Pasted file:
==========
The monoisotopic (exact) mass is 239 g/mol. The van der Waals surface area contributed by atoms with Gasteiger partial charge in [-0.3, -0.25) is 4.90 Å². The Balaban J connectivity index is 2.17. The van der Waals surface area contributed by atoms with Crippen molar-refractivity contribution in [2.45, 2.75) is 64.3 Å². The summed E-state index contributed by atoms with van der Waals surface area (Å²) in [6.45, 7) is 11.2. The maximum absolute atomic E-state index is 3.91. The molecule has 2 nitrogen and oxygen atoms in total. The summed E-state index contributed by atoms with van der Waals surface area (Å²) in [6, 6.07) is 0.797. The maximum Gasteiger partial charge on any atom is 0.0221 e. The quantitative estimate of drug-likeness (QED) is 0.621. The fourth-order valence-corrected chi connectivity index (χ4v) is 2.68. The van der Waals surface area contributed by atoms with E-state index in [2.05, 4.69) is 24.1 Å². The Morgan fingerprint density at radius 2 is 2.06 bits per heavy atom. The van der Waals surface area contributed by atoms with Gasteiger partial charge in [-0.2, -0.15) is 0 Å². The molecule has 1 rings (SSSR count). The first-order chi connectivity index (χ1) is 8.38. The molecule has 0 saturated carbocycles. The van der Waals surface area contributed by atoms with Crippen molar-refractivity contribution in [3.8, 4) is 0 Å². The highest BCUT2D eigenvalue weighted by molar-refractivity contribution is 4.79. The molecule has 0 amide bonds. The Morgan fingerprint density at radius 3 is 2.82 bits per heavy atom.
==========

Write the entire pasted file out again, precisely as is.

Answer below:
The monoisotopic (exact) mass is 239 g/mol. The van der Waals surface area contributed by atoms with Gasteiger partial charge in [-0.3, -0.25) is 4.90 Å². The Balaban J connectivity index is 2.17. The van der Waals surface area contributed by atoms with Crippen molar-refractivity contribution in [2.45, 2.75) is 64.3 Å². The summed E-state index contributed by atoms with van der Waals surface area (Å²) in [6.45, 7) is 11.2. The maximum absolute atomic E-state index is 3.91. The molecule has 2 nitrogen and oxygen atoms in total. The summed E-state index contributed by atoms with van der Waals surface area (Å²) in [6, 6.07) is 0.797. The maximum Gasteiger partial charge on any atom is 0.0221 e. The quantitative estimate of drug-likeness (QED) is 0.621. The fourth-order valence-corrected chi connectivity index (χ4v) is 2.68. The van der Waals surface area contributed by atoms with E-state index in [2.05, 4.69) is 24.1 Å². The Morgan fingerprint density at radius 2 is 2.06 bits per heavy atom. The van der Waals surface area contributed by atoms with Gasteiger partial charge in [-0.2, -0.15) is 0 Å². The molecule has 1 rings (SSSR count). The first-order chi connectivity index (χ1) is 8.38. The molecule has 0 saturated carbocycles. The van der Waals surface area contributed by atoms with Crippen molar-refractivity contribution in [3.8, 4) is 0 Å². The highest BCUT2D eigenvalue weighted by molar-refractivity contribution is 4.79. The molecule has 0 amide bonds. The Morgan fingerprint density at radius 3 is 2.82 bits per heavy atom.